/ Boullée, cénotaphe (1784) /
Etienne-Louis Boullée was a visionary French neoclassical architect whose work greatly influenced contemporary architects. Born in Paris, he studied under Jacques-François Blondel, Germain Boffrand and Jean-Laurent Le Geay, from whom he learned the mainstream French Classical architecture in the 17th and 18th century and the Neoclassicism that evolved after the mid century. He was elected to the Académie Royale d’Architecture in 1762 and became chief architect to Frederick II of Prussia, a largely honorary title.
Boullée promoted the idea of making architecture expressive of its purpose, a doctrine that his detractors termed architecture parlante, which was an essential element in Beaux-Arts architectural training in the later 19th century. His style was most notably exemplified in his proposal for a cenotaph for the English scientist Isaac Newton. The building itself was a 150m tall sphere encompassed by two large barriers circled by hundreds of cypress trees. Though the structure was never built, its design was engraved and circulated widely in professional circles. Boullée’s Cenotaph for Isaac Newton is a funerary monument celebrating a figure interred elsewhere. The small sarcophagus for Newton is placed at the lower pole of the sphere. The design of the memorial creates the effect of day and night. The night effect occurs when the sarcophagus is illuminated by the sunlight coming through the holes in the vaulting.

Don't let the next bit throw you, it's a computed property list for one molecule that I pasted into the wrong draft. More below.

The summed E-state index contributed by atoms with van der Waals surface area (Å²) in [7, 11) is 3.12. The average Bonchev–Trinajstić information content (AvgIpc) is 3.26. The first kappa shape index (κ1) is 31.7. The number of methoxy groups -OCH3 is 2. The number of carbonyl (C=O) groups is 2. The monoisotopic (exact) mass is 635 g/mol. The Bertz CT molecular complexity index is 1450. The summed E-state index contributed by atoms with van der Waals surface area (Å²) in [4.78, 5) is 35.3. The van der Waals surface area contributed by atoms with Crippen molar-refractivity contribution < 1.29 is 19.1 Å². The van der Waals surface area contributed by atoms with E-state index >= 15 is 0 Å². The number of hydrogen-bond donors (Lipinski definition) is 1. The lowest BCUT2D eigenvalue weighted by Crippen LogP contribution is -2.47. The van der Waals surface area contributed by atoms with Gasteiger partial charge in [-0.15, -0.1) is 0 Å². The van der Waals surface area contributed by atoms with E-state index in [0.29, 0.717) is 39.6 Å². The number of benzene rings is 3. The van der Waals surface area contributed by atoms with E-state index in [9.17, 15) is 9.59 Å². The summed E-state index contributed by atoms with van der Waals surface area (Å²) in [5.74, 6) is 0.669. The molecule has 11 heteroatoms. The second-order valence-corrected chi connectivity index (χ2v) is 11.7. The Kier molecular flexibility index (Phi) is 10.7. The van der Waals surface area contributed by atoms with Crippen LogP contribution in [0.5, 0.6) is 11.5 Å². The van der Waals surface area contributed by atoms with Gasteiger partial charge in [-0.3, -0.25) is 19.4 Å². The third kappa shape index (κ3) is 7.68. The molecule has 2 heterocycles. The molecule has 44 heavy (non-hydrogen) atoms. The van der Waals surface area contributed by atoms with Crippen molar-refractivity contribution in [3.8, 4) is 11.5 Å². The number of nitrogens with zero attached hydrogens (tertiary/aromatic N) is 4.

This gives the illusion of stars in the night sky. The day effect is an armillary sphere hanging in the center that gives off a mysterious glow. The Buildings Design use of light causes the buildings interior to change its appearance.